1British Antarctic Survey, High Cross, Madingley Road, Cambridge, UK
2Bristol Research Initiative for the Dynamic Global Environment, University of Bristol, Bristol, UK

Clathrate Gun Shot Down?

Greenland Ice Core_0

23rd July 2010.

Arctic and Antarctic ice cores provide a rich source of evidence that both temperature and atmospheric concentrations of methane and carbon dioxide have fluctuated over the past 800,000 years. These studies have also shown that the fluctuations are cyclic, and that higher temperatures are generally associated with higher levels of methane and carbon dioxide in the atmosphere. The source(s) of the periodic increases in methane concentrations are less clear, and have been the subject of much debate. Two competing hypotheses have been proposed: (1) that the extra methane comes from increased wetlands emissions (the ‘wetland hypothesis’) and (2) that methane hydrate disintegration is responsible for the increase in methane which in turn can trigger a dramatic temperature rise (the ‘clathrate gun hypothesis’).

A new study (Bock et al., 2010) of the hydrogen isotope ratios in methane from North Greenland ice-cores dated from 33,700 – 41,000 years ago, has now tipped the balance in favour of the wetland hypothesis for the series of climate fluctuations known as the Dansgaard-Oeschger events.

The study uses the fact that the hydrogen isotope composition of methane emitted from wetlands falls in the range -300 to -400‰ δD(CH4), distinctly more depleted in deuterium than that in hydrate-sourced methane, which averages ~ -190 δD(CH4). A number of other factors (e.g. precipitation, temperature-related Rayleigh distillation, kinetic fractionation associated with the OH sink) also impact on the hydrogen isotope ratio, but these are secondary effects which only alter the δD(CH4) by a few per mill

Bock et al. observed that over the 7,300 years represented by their ice cores, the methane from the interstadial (warmer temperature) periods was ~ 10 ‰ more depleted in deuterium than that from the cooler periods (stadials), and that this change in δD(CH4) could only be explained by the wetland hypothesis. Modelling indicated the hydrogen isotope measurements in the interstadials were consistent with a six fold increase in high latitude wetland emissions, from ~5 to ~ 32 Tg CH4 year-1, an increase of ~84 to ~118 Tg CH4 year-1 from tropical wetlands, and a constant rate of emission from marine hydrates of ~ 25 Tg CH4 year-1.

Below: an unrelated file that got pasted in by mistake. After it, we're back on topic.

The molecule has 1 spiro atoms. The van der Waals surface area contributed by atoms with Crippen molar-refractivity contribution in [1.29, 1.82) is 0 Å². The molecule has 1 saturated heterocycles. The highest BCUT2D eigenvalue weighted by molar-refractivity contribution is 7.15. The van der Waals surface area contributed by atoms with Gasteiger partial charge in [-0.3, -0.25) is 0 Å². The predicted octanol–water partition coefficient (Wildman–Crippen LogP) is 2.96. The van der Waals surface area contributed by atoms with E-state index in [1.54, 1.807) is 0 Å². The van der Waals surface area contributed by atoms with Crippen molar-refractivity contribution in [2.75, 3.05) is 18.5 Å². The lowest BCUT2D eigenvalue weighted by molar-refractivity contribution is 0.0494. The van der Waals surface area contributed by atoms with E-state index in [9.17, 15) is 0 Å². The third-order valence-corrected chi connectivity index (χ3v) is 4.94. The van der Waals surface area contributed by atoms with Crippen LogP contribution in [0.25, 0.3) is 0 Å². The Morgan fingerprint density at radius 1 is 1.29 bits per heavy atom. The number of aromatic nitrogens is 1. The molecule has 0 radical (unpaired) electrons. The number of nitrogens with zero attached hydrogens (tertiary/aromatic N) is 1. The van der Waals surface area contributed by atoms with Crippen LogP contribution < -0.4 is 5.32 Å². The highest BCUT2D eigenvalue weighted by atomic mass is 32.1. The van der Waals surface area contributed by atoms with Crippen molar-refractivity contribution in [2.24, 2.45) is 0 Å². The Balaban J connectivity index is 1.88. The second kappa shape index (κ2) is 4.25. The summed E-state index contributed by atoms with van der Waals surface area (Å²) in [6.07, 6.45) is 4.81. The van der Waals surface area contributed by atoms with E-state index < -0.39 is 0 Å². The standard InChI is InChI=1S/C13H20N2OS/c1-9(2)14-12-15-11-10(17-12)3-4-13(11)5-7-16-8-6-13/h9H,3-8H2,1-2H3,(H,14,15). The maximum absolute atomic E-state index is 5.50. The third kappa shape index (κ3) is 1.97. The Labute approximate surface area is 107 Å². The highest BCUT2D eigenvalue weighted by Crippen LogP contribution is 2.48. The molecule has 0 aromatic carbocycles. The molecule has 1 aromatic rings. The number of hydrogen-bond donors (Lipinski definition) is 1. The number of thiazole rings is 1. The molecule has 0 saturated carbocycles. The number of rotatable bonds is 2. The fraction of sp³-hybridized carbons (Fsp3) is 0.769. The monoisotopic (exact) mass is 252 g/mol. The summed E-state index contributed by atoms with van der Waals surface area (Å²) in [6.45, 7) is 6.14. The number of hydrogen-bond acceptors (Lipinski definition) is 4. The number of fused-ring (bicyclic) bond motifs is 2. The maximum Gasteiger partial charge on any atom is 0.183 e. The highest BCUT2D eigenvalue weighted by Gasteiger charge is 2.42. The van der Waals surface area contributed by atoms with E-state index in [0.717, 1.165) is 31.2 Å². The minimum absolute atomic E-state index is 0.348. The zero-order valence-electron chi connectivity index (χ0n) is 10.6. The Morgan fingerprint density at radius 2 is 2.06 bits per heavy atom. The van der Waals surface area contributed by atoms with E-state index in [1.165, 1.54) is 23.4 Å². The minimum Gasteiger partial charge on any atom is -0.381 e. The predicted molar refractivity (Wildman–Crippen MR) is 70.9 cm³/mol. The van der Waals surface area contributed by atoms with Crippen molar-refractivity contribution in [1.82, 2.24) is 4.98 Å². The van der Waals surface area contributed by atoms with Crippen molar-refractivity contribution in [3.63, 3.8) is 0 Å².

Hydrates expert Professor Mark Maslin, Director of the UCL Environment Institute, agrees that the paper “provides good evidence that gas hydrates were not involved in the initial methane rise…” during the Dansgaard-Oeschger events, but believes that there is “still considerable debate about whether tropical wetland, boreal wetlands or flooded shelf due to millennial scale sea level rise are the true source of the methane rise….” The authors of the paper concede that the methane cycle in this period remains underdetermined. However, the ruling out of one important potential methane source represents a significant advance in our understanding.


Michael Bock, Jochen Schmitt, Lars Möller, Renato Spahni, Thomas Blunier and Hubertus Fischer (2010), Hydrogen isotopes preclude marine hydrate CH4 emissions at the onset of Dansgaard-Oeschger events, Science, v.328, 1686-1689.

Mark Maslin, Matthew Owen, Richard Betts, Simon Day, Tom Dinkley-Jones and Andrew Ridgwell (2010), Gas hydrates: past and future geohazard? Phil. Trans. R. Soc. A, v.368, 2369-2393